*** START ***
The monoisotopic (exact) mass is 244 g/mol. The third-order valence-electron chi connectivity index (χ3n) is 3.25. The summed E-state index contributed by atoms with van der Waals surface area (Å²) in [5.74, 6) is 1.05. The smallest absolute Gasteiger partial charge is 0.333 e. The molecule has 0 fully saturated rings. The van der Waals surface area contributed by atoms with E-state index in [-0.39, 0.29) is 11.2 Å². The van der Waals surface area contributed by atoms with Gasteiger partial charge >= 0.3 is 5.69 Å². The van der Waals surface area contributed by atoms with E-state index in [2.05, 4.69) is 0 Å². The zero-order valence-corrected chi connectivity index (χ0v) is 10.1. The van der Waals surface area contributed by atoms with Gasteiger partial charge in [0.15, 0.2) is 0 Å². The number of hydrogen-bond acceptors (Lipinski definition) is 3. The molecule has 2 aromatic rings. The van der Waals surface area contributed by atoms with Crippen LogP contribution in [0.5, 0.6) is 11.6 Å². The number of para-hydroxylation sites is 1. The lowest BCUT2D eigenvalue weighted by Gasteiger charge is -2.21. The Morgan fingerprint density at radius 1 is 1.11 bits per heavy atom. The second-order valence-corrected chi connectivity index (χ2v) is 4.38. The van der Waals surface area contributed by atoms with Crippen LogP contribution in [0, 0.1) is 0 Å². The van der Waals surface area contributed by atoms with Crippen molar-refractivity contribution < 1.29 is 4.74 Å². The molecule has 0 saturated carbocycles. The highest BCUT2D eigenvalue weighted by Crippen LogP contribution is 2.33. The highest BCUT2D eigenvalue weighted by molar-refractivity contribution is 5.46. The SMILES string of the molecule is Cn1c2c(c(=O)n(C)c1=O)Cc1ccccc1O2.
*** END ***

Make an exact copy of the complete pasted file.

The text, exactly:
The monoisotopic (exact) mass is 244 g/mol. The third-order valence-electron chi connectivity index (χ3n) is 3.25. The summed E-state index contributed by atoms with van der Waals surface area (Å²) in [5.74, 6) is 1.05. The smallest absolute Gasteiger partial charge is 0.333 e. The molecule has 0 fully saturated rings. The van der Waals surface area contributed by atoms with E-state index in [-0.39, 0.29) is 11.2 Å². The van der Waals surface area contributed by atoms with Gasteiger partial charge >= 0.3 is 5.69 Å². The van der Waals surface area contributed by atoms with E-state index in [2.05, 4.69) is 0 Å². The zero-order valence-corrected chi connectivity index (χ0v) is 10.1. The van der Waals surface area contributed by atoms with Gasteiger partial charge in [0.15, 0.2) is 0 Å². The number of hydrogen-bond acceptors (Lipinski definition) is 3. The molecule has 2 aromatic rings. The van der Waals surface area contributed by atoms with Crippen LogP contribution in [0.5, 0.6) is 11.6 Å². The number of para-hydroxylation sites is 1. The lowest BCUT2D eigenvalue weighted by Gasteiger charge is -2.21. The Morgan fingerprint density at radius 1 is 1.11 bits per heavy atom. The second-order valence-corrected chi connectivity index (χ2v) is 4.38. The van der Waals surface area contributed by atoms with Crippen LogP contribution in [0, 0.1) is 0 Å². The van der Waals surface area contributed by atoms with Crippen molar-refractivity contribution < 1.29 is 4.74 Å². The molecule has 0 saturated carbocycles. The highest BCUT2D eigenvalue weighted by Crippen LogP contribution is 2.33. The highest BCUT2D eigenvalue weighted by molar-refractivity contribution is 5.46. The SMILES string of the molecule is Cn1c2c(c(=O)n(C)c1=O)Cc1ccccc1O2.